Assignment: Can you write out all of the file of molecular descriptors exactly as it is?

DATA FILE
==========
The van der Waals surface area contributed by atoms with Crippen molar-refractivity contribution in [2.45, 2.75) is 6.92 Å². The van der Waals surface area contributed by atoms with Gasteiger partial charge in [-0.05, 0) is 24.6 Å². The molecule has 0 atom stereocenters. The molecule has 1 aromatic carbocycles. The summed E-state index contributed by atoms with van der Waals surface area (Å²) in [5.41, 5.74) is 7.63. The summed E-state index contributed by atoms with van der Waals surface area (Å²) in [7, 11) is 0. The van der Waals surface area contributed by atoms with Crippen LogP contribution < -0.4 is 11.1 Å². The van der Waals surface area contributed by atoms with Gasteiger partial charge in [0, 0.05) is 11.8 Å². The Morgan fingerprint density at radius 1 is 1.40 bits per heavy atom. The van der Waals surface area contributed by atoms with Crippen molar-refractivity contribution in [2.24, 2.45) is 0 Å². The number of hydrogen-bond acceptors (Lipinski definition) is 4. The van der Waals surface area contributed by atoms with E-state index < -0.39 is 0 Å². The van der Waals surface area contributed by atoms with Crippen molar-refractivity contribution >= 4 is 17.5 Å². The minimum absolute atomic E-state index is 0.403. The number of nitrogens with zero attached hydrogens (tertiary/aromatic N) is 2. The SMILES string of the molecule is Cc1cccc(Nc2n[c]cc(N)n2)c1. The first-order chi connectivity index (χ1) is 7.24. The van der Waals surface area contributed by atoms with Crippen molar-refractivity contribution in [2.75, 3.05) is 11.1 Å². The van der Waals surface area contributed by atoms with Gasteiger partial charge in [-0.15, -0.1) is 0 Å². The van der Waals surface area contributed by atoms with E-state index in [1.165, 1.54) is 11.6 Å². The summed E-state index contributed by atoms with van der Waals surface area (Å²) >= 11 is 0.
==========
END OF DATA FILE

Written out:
The van der Waals surface area contributed by atoms with Crippen molar-refractivity contribution in [2.45, 2.75) is 6.92 Å². The van der Waals surface area contributed by atoms with Gasteiger partial charge in [-0.05, 0) is 24.6 Å². The molecule has 0 atom stereocenters. The molecule has 1 aromatic carbocycles. The summed E-state index contributed by atoms with van der Waals surface area (Å²) in [5.41, 5.74) is 7.63. The summed E-state index contributed by atoms with van der Waals surface area (Å²) in [7, 11) is 0. The van der Waals surface area contributed by atoms with Crippen LogP contribution < -0.4 is 11.1 Å². The van der Waals surface area contributed by atoms with Gasteiger partial charge in [0, 0.05) is 11.8 Å². The Morgan fingerprint density at radius 1 is 1.40 bits per heavy atom. The van der Waals surface area contributed by atoms with Crippen molar-refractivity contribution in [2.24, 2.45) is 0 Å². The number of hydrogen-bond acceptors (Lipinski definition) is 4. The van der Waals surface area contributed by atoms with E-state index < -0.39 is 0 Å². The van der Waals surface area contributed by atoms with Crippen molar-refractivity contribution >= 4 is 17.5 Å². The minimum absolute atomic E-state index is 0.403. The number of nitrogens with zero attached hydrogens (tertiary/aromatic N) is 2. The SMILES string of the molecule is Cc1cccc(Nc2n[c]cc(N)n2)c1. The first-order chi connectivity index (χ1) is 7.24. The van der Waals surface area contributed by atoms with Crippen molar-refractivity contribution in [2.75, 3.05) is 11.1 Å². The van der Waals surface area contributed by atoms with Gasteiger partial charge in [-0.15, -0.1) is 0 Å². The van der Waals surface area contributed by atoms with E-state index in [1.165, 1.54) is 11.6 Å². The summed E-state index contributed by atoms with van der Waals surface area (Å²) >= 11 is 0.